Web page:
Heated disputes rage over the rights to develop lucrative sites
As South Africa prepares to begin major construction projects around the country, heated disputes are set to erupt over the rights to develop lucrative sites.
Professor Sipho Seepe, academic director at Henley Management College, said that South Africans lived "in a culture of political impunity" and that cases of irregularity in tender processes were rife.
Group coordinator of Afro-centric consultants Dan Mahasha is suing the Johannesburg City Metro Council and the Johannesburg Property Company (JPC) for corruption.
Mahasha said that in 2000 his group, trading as African Professional Consortium, was awarded the tender to develop Orlando Power Station into an entertainment and business centre in a deal worth more than R2billion.
Mahasha said the deal fell through when Mayor Amos Masondo took up his post in 2001, and the new administration conspired against him because none of his associates were in alliance with anyone in the mayor's camp.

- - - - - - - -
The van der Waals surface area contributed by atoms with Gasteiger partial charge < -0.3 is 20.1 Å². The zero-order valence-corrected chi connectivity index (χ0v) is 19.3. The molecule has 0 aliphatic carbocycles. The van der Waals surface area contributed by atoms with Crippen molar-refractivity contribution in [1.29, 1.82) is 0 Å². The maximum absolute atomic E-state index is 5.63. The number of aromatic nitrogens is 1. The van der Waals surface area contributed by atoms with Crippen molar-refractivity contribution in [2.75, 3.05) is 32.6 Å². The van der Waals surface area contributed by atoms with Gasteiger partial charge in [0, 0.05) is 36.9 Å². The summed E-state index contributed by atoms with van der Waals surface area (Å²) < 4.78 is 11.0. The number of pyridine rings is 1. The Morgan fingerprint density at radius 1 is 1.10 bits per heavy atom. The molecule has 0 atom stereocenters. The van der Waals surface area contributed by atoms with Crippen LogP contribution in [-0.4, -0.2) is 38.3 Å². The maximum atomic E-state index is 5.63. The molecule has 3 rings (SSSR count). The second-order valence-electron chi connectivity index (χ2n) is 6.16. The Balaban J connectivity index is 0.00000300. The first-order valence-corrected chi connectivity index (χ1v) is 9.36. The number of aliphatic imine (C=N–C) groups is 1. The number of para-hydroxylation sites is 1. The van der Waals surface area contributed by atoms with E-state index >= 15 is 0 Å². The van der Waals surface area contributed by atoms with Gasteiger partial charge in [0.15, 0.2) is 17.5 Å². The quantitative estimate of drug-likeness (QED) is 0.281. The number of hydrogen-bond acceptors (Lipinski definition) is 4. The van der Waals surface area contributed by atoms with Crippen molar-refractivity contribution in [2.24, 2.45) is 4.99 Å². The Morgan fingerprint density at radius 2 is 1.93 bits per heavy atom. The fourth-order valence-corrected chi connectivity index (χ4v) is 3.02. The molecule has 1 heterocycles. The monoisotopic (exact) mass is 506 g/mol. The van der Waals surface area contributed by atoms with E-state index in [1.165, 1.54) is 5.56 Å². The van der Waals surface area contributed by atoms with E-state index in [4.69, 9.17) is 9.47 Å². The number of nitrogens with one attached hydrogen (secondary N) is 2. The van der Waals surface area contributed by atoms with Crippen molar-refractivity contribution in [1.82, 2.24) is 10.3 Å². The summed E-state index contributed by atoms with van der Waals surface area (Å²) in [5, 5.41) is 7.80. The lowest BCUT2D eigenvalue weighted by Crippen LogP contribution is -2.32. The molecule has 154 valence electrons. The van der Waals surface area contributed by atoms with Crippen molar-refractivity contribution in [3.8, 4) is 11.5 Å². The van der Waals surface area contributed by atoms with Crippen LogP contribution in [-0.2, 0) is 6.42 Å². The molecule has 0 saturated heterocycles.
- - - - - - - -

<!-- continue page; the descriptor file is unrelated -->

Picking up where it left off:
Seepe said he was not surprised. "In our experimental democracy, we find that people aren't placed in positions of power according to their expertise, but because of their political connections. People in power feel that because they are politically deployed and not by merit, their positions are temporary and that they should get as much as they can while they are still in power," Mahasha said.
"We had already entered into a provisional agreement with the municipality. From there all we had to do was wait for the city [Metro] to complete rezoning procedures. When Masondo came into office, everything was changed and the tender was re-advertised. They already knew who they had in mind."
Mahasha named JPC executive director Leila McKenna and speaker of the Johannesburg Metro council Nkele Ntingane as the main conspirators in ousting his consortium.
Both the JPC and City of Johannesburg declined to comment.
Construction for the Orlando Ekhaya centre began in July last year. The consortium chosen to develop the site consists of Linsela Holdings, Old Mutual Properties, Standard Bank and a new BEE trust formed out of Soweto-based businesses.